Abstract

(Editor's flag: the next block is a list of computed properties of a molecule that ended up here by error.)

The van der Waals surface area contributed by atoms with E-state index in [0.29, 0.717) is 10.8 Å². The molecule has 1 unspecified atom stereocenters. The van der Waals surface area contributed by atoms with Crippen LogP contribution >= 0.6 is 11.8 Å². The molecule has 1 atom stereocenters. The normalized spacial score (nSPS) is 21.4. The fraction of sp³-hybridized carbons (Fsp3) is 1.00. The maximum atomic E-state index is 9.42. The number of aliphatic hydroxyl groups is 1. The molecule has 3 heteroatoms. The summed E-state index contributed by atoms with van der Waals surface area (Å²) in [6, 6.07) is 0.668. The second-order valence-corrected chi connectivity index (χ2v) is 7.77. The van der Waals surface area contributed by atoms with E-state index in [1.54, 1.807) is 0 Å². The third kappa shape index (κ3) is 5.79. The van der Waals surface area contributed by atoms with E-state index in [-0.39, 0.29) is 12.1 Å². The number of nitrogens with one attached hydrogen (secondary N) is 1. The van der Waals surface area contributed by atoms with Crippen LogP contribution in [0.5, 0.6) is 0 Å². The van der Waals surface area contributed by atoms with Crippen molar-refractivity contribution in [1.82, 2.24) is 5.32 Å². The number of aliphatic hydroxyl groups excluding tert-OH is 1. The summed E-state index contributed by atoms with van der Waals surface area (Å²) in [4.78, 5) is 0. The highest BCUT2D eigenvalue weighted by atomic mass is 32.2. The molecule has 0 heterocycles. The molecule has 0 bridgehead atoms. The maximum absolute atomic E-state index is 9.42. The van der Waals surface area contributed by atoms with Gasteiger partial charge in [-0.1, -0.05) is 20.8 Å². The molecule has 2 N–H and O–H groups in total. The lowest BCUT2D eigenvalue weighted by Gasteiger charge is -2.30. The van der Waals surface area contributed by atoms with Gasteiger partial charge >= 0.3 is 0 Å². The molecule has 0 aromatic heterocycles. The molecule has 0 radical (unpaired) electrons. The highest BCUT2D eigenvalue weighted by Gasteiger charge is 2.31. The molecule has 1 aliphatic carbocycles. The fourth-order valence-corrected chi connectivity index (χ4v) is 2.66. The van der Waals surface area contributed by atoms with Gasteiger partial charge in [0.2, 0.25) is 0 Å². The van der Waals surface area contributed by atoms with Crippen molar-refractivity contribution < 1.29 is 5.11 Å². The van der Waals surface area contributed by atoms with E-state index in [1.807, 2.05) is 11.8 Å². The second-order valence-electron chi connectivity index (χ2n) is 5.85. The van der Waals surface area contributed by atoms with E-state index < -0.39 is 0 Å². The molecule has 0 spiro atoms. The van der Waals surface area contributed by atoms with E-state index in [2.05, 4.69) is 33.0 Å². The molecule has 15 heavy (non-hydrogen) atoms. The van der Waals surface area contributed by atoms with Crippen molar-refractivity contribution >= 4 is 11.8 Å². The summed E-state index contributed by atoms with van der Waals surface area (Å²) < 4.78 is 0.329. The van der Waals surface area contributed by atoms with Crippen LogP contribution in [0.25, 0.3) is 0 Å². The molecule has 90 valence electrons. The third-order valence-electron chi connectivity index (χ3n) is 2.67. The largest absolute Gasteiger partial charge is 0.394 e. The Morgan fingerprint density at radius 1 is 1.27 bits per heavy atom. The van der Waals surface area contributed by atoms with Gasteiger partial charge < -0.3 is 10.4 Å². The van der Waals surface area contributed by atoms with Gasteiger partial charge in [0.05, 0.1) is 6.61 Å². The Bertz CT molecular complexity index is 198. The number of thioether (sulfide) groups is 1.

Systematic benchmark photography of modern and prehistoric fault scarps provides an accurate and timely method of documenting details of ground breakage related to earthquakes and provides a near-permanent record for future quantitative analysis of the degradation of these features. During the geologic investigation of surface faulting associated with the 28 October 1983 Borah Peak earthquake of central Idaho, I established 14 benchmark stations for repeat photography of selected deformational features. About 40 photographs (most in stereopairs) were made in November 1983 in order to show some of the details of the newly formed fault scarps, grabens, and an associated landslide. One year later (October 1984), H. E. Malde and I repeated most of the 1983 photographs and photographed from 14 additional stations. This paper provides an account of the location and subject of the photographs that are on file at the U.S. Geological Survey Photo Library in Denver. Hopefully, this study will provide the impetus for including systematic benchmark photography in future studies of ground deformation.

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